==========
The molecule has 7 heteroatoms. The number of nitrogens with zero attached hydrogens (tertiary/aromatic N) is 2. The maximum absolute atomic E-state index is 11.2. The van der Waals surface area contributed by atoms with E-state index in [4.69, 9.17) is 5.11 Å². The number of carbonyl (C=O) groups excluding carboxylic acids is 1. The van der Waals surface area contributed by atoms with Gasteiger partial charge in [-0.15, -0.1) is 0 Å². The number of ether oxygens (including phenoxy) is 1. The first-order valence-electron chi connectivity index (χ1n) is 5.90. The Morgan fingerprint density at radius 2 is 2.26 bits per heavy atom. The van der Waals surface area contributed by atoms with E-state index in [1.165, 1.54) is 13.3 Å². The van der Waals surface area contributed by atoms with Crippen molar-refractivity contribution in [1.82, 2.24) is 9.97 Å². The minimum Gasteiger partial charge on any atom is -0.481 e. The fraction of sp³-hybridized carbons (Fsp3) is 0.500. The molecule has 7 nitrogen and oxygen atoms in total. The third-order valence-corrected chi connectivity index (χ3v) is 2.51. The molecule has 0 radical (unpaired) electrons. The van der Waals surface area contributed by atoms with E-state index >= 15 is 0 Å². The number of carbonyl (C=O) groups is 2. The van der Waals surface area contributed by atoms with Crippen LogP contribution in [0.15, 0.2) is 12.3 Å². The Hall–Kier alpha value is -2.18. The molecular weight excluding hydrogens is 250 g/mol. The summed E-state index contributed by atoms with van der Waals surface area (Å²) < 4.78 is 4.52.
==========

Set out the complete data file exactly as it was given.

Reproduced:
The molecule has 7 heteroatoms. The number of nitrogens with zero attached hydrogens (tertiary/aromatic N) is 2. The maximum absolute atomic E-state index is 11.2. The van der Waals surface area contributed by atoms with E-state index in [4.69, 9.17) is 5.11 Å². The number of carbonyl (C=O) groups excluding carboxylic acids is 1. The van der Waals surface area contributed by atoms with Gasteiger partial charge in [-0.15, -0.1) is 0 Å². The number of ether oxygens (including phenoxy) is 1. The first-order valence-electron chi connectivity index (χ1n) is 5.90. The Morgan fingerprint density at radius 2 is 2.26 bits per heavy atom. The van der Waals surface area contributed by atoms with E-state index in [1.165, 1.54) is 13.3 Å². The van der Waals surface area contributed by atoms with Crippen molar-refractivity contribution in [1.82, 2.24) is 9.97 Å². The minimum Gasteiger partial charge on any atom is -0.481 e. The fraction of sp³-hybridized carbons (Fsp3) is 0.500. The molecule has 7 nitrogen and oxygen atoms in total. The third-order valence-corrected chi connectivity index (χ3v) is 2.51. The molecule has 0 radical (unpaired) electrons. The van der Waals surface area contributed by atoms with E-state index >= 15 is 0 Å². The number of carbonyl (C=O) groups is 2. The van der Waals surface area contributed by atoms with Crippen LogP contribution in [0.15, 0.2) is 12.3 Å². The Hall–Kier alpha value is -2.18. The molecular weight excluding hydrogens is 250 g/mol. The summed E-state index contributed by atoms with van der Waals surface area (Å²) < 4.78 is 4.52.